Phenytoin Loading Dose Calculator

Calculator to quickly achieve therapeutic phenytoin concentrations

Patient Parameters

Body weight:
Height:
Gender:
Load method:

Phenytoin Levels

Assay type: Question
Current level:
Target level:
(usual goal 1 to 2 mcg/mL)
Albumin: Question g/dL
Dialysis or ESRD: Question
Press 'Calculate' to view calculation results.

About This Calculator

Loading doses of phenytoin (Dilantin) are used to rapidly attain therapeutic drug concentrations. These loading doses may be given on initiation of therapy, or in response to a subtherapeutic drug level in patients at high risk for seizure activity.

Calculation Basics

The basis of loading dose calculations involves a drug's volume of distribution (Vd). For phenytoin, a Vd of 0.7 L/kg is used. The following equation is a simple pharmacokinetic equation to estimate a loading dose or resulting serum concentration of a drug.

$$\\ \Delta Cp = \frac{Dose*S}{Vd}$$
ΔCp = (Final concentration - Initial concentration)
Dose = Loading dose of drug (mg)
S = Salt form (0.92 for phenytoin sodium or fosphenytoin)
Vd = Volume of distribution (L/kg)

Corrected Total Phenytoin Level

In patients with hypoalbuminemia, a corrected equation must be used to account for reduced phenytoin protein binding. This calculator uses the average of the following correction equations. Note that these equations are a variant of the traditional Winter-Tozer equation, which has been demonstrated to be less accurate (more information).1,2

$$ \\ Corrected\;phenytoin\;(equation\;1) = \frac{(Measured\;phenytoin)}{0.25 * Albumin + 0.1} \\ ~ \\ Corrected\;phenytoin\;(equation\;2) = \frac{(Measured\;phenytoin)}{0.29 * Albumin + 0.1} $$

For those with end-stage renal disease, dialysis, or significant uremia, an alternative correction equation is used, which is also a variant of the original ESRD equation but has been demonstrated to be more accurate:3,4

$$\\ Corrected\;phenytoin = \frac{(Measured\;phenytoin)}{0.2 * Albumin + 0.1}$$

Adjustment for Obesity

There is limited data regarding an adjustment factor for loading phenytoin in obese patients. The most commonly cited trial5 only included 14 obese patients, of which had a mean weight 78% above ideal body weight. Based on this study alone, the following equation is the suggested obesity adjustment for loading doses:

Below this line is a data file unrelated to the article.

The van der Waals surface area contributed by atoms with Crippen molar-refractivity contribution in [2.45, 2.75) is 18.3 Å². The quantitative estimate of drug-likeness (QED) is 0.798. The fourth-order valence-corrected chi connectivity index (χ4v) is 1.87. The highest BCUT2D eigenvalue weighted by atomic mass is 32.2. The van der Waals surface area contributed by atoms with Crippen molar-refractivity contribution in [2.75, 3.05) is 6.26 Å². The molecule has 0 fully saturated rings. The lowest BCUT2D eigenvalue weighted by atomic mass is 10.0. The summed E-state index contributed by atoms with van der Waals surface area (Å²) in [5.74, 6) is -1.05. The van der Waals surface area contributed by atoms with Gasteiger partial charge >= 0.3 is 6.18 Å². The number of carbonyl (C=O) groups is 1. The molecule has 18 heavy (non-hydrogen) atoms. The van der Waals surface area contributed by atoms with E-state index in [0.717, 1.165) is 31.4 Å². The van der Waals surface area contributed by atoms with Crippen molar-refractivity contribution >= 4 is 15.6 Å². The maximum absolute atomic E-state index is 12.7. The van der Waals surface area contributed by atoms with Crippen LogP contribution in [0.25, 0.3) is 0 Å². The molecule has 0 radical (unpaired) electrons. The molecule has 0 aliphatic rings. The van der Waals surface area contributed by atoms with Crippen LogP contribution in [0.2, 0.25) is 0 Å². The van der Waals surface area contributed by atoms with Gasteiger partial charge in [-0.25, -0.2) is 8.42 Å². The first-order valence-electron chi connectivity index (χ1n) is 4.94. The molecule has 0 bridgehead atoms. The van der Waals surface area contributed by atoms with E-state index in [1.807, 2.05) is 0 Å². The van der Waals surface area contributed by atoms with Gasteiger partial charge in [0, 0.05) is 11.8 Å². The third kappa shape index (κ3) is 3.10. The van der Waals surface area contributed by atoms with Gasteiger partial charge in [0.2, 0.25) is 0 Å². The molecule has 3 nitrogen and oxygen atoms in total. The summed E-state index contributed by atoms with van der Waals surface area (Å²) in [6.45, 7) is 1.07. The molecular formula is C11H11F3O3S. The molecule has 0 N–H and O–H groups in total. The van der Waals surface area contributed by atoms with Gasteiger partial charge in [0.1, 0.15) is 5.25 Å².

$$\\ Dosing\;weight = (Ideal\;weight) + 1.33 * (Actual\;weight - Ideal\;weight)$$

Fosphenytoin (Cerebyx) and mgPE

Fosphenytoin (Cerebyx) is a more water-soluble prodrug form of phenytoin that allows for faster IV infusion and less risk of extravasation injury. Because its molecular weight is different than that of phenytoin, one milligram of fosphenytoin does not equal one milligram of phenytoin. To avoid confusion, fosphenytoin doses are reported as "mgPE" (milligrams of phenytoin equivalents). Using mgPE, no adjustment is needed when converting between phenytoin and fosphenytoin.

Oral vs. IV Loading Doses

Phenytoin oral loading doses may be advantageous in stable patients with subtherapeutic phenytoin concentrations, particularly in those presenting to the emergency department without IV access. Because phenytoin has demonstrated some saturable and erratic oral absorption beyond 400 mg, the use of large oral loading doses is controversial.

Two studies have examined the safety and efficacy of phenytoin oral loading doses.6,7 In both studies, single oral phenytoin doses of 15-20 mg/kg provided therapeutic concentrations (> 10 mg/dL) after about 3 hours, with phenytoin concentrations peaking after about 8 to 12 hours.

Compared to IV, oral loading doses may be advantageous in patients without IV access and who do not require immediate therapeutic levels of phenytoin (eg, status epilepticus). Oral loading may be associated with a slightly higher incidence of nausea and vomiting, and although it achieved therapeutic levels within a few hours, its peak effect is not apparent until 8-12 hours following administration.

References and Additional Reading

  1. Anderson GD, Pak C, Doane KW, et al. Revised Winter-Tozer equation for normalized phenytoin concentrations in trauma and elderly patients with hypoalbuminemia. Ann Pharmacother. 1997;31(3):279-84. PMID 9066931.
  2. Kane SP, Bress AP, Tesoro EP. Characterization of unbound phenytoin concentrations in neurointensive care unit patients using a revised Winter-Tozer equation. Ann Pharmacother. 2013;47(5):628-36. PMID 23606554.
  3. Winter MG, Tozer TN. Chapter 25. Phenytoin. In: Evans WE, Schentag JJ, Jusko WJ. Applied pharmacokinetics: principles of therapeutic drug monitoring. 3rd ed. Vancouver, WA: Applied Therapeutics, 1992:1-44.
  4. Soriano VV, Tesoro EP, Kane SP. Characterization of Free Phenytoin Concentrations in End-Stage Renal Disease Using the Winter-Tozer Equation. Ann Pharmacother. 2017 May 1:1060028017707541. doi: 10.1177/1060028017707541. PMID 28470115.
  5. Abernethy DR, Greenblatt DJ. Phenytoin disposition in obesity. Determination of loading dose. Arch Neurol. 1985;42(5):468-71. PMID 3994563.
  6. Osborn HH, Zisfein J, Sparano R. Single-dose oral phenytoin loading. Ann Emerg Med. 1987;16(4):407-12. PMID 3826809.
  7. Ratanakorn D, Kaojarern S, Phuapradit P, Mokkhavesa C. Single oral loading dose of phenytoin: a pharmacokinetics study. J Neurol Sci. 1997;147(1):89-92. PMID 9094065.

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Updated May 19, 2017
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